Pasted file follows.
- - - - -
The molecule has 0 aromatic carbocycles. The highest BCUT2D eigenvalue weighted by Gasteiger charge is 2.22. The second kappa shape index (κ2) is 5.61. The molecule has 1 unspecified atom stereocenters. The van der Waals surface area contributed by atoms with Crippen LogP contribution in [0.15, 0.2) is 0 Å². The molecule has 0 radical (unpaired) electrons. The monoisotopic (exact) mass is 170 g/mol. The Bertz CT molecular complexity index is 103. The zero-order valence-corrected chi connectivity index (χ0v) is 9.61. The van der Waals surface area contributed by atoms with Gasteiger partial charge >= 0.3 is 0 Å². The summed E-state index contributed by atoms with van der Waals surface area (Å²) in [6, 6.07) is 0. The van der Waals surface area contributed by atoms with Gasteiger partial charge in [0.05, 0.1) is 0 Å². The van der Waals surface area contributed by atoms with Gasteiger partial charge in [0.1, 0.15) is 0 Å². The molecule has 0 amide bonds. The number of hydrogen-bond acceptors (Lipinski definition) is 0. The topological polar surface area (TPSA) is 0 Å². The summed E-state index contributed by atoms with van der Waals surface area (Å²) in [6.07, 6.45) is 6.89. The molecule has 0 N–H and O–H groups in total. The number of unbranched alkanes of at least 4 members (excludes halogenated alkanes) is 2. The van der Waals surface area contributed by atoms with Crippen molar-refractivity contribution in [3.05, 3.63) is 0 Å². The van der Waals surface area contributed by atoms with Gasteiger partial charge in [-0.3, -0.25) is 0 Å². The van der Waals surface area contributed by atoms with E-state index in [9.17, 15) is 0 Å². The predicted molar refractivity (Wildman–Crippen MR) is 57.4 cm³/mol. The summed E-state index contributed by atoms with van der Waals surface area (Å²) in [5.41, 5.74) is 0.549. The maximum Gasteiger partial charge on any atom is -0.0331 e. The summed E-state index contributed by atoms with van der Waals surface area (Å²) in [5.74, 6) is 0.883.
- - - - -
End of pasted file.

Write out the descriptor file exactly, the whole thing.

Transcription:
The molecule has 0 aromatic carbocycles. The highest BCUT2D eigenvalue weighted by Gasteiger charge is 2.22. The second kappa shape index (κ2) is 5.61. The molecule has 1 unspecified atom stereocenters. The van der Waals surface area contributed by atoms with Crippen LogP contribution in [0.15, 0.2) is 0 Å². The molecule has 0 radical (unpaired) electrons. The monoisotopic (exact) mass is 170 g/mol. The Bertz CT molecular complexity index is 103. The zero-order valence-corrected chi connectivity index (χ0v) is 9.61. The van der Waals surface area contributed by atoms with Gasteiger partial charge >= 0.3 is 0 Å². The summed E-state index contributed by atoms with van der Waals surface area (Å²) in [6, 6.07) is 0. The van der Waals surface area contributed by atoms with Gasteiger partial charge in [0.05, 0.1) is 0 Å². The van der Waals surface area contributed by atoms with Gasteiger partial charge in [0.1, 0.15) is 0 Å². The molecule has 0 amide bonds. The number of hydrogen-bond acceptors (Lipinski definition) is 0. The topological polar surface area (TPSA) is 0 Å². The summed E-state index contributed by atoms with van der Waals surface area (Å²) in [6.07, 6.45) is 6.89. The molecule has 0 N–H and O–H groups in total. The number of unbranched alkanes of at least 4 members (excludes halogenated alkanes) is 2. The van der Waals surface area contributed by atoms with Crippen molar-refractivity contribution in [3.05, 3.63) is 0 Å². The van der Waals surface area contributed by atoms with Gasteiger partial charge in [-0.3, -0.25) is 0 Å². The van der Waals surface area contributed by atoms with E-state index in [9.17, 15) is 0 Å². The predicted molar refractivity (Wildman–Crippen MR) is 57.4 cm³/mol. The summed E-state index contributed by atoms with van der Waals surface area (Å²) in [5.41, 5.74) is 0.549. The maximum Gasteiger partial charge on any atom is -0.0331 e. The summed E-state index contributed by atoms with van der Waals surface area (Å²) in [5.74, 6) is 0.883.